By Cong Ge Source:Global Times
US President Donald Trump attends a press conference in the White House in Washington D.C., the US, on Feb 26, 2020. Photo: Xinhua.
US stock markets did not respond positively to US President Donald Trump’s televised national address Wednesday night aimed at reassuring the US public and calming financial markets amid the coronavirus (COVID-19) epidemic. On Thursday morning, global investors staged a bloodbath on Wall Street, as they continued to offload stocks, forcing the market to halt trading so it could cool off.
Shortly after the opening bell, the S&P 500 plummeted 7 percent, triggering a circuit breaker that suspended trading for 15 minutes. For the second time this week, trading halted due to sharp and sudden declines. US stocks are now in bear market territory.
For those who witnessed the outburst of anger and frustration around the globe stirred up by Trump’s speech, the continued free-fall of major US stocks was predictable. During his 11-minute speech, Trump downplayed the risks while pointing his finger at other countries for the “foreign virus” and failed to offer a coherent strategy to address the outbreak and its economic impact.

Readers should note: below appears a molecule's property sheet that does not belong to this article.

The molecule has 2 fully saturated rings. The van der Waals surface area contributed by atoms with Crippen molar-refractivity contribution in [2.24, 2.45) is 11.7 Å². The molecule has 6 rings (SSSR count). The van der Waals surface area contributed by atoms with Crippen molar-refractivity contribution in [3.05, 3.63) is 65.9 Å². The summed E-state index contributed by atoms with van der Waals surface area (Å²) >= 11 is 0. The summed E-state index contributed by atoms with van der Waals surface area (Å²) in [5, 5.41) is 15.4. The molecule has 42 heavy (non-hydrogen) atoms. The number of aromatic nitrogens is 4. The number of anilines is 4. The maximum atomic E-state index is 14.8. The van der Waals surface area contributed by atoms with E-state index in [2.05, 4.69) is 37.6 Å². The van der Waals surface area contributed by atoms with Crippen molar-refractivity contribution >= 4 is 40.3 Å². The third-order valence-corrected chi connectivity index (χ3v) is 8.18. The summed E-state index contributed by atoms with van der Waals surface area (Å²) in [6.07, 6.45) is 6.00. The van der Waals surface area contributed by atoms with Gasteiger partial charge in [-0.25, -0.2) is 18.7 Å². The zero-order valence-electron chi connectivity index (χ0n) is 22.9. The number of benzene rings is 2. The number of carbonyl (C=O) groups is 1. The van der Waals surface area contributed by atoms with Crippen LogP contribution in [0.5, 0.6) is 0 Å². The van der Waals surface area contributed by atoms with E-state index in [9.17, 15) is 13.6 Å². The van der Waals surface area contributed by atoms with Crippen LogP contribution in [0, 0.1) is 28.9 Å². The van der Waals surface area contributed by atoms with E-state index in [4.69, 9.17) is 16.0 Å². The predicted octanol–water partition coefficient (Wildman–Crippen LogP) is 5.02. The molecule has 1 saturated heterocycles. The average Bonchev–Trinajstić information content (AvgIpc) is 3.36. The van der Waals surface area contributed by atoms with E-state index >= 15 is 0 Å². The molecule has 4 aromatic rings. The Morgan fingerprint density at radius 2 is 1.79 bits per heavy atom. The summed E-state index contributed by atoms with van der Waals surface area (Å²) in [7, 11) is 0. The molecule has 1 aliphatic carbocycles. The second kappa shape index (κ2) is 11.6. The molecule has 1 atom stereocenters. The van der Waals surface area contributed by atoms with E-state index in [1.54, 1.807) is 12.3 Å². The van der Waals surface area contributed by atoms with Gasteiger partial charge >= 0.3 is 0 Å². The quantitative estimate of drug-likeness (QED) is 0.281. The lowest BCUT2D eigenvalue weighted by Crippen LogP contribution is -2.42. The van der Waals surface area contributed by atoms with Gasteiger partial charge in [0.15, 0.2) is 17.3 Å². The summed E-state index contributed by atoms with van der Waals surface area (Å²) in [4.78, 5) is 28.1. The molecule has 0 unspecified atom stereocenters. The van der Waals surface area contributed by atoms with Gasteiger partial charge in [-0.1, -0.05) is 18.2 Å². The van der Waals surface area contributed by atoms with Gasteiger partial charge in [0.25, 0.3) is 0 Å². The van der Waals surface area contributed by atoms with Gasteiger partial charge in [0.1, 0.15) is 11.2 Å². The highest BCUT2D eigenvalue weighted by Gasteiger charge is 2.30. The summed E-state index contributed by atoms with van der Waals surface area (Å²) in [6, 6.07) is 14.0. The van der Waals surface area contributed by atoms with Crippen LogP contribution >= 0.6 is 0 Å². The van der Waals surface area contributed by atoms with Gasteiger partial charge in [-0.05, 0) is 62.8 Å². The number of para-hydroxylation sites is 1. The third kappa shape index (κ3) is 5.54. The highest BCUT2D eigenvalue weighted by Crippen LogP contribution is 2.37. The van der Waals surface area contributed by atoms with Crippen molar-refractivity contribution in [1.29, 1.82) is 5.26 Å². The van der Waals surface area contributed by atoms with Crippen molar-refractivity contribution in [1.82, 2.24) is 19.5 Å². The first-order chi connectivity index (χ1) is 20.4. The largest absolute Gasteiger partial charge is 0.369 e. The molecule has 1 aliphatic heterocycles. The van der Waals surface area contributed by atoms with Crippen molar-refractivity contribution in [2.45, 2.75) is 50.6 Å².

Trump announced a ban on travel from more than 20 European countries, which was a complete disaster. European countries were infuriated over the move that has since caused chaos at airports throughout the continent. Restricting travel is not only ineffective in stopping the virus, but also inflict more pain on the US economy like rubbing salt on a wound.
Also, during his speech, Trump offered economic relief measures, including $50 billion in loans to businesses. Unfortunately, that’s too little and too late.
Trump’s most ironic statement was when he declared, “this is not a financial crisis.” But as Wall Street has shown, that could have been the easiest lie to catch.
The bottom line is that Trump’s hands are tied as he responds to the COVID-19 outbreak. The US president is afraid to implement necessary measures because of the upcoming election when everything is supposed to be smooth for the incumbent.
But this does not mean Trump is unable to do anything. For starters, Trump should stop blaming others and restricting normal travel, and instead face the issue head-on. If he wanted to help US businesses and boost the stock market, he should suspend the trade wars.
Trump can blame others all he wants, but at the end of the day, no one will pay for the losses more than the US. The real danger is how the US public and the global economy could suffer.
The author is a reporter with the Global Times. [email protected]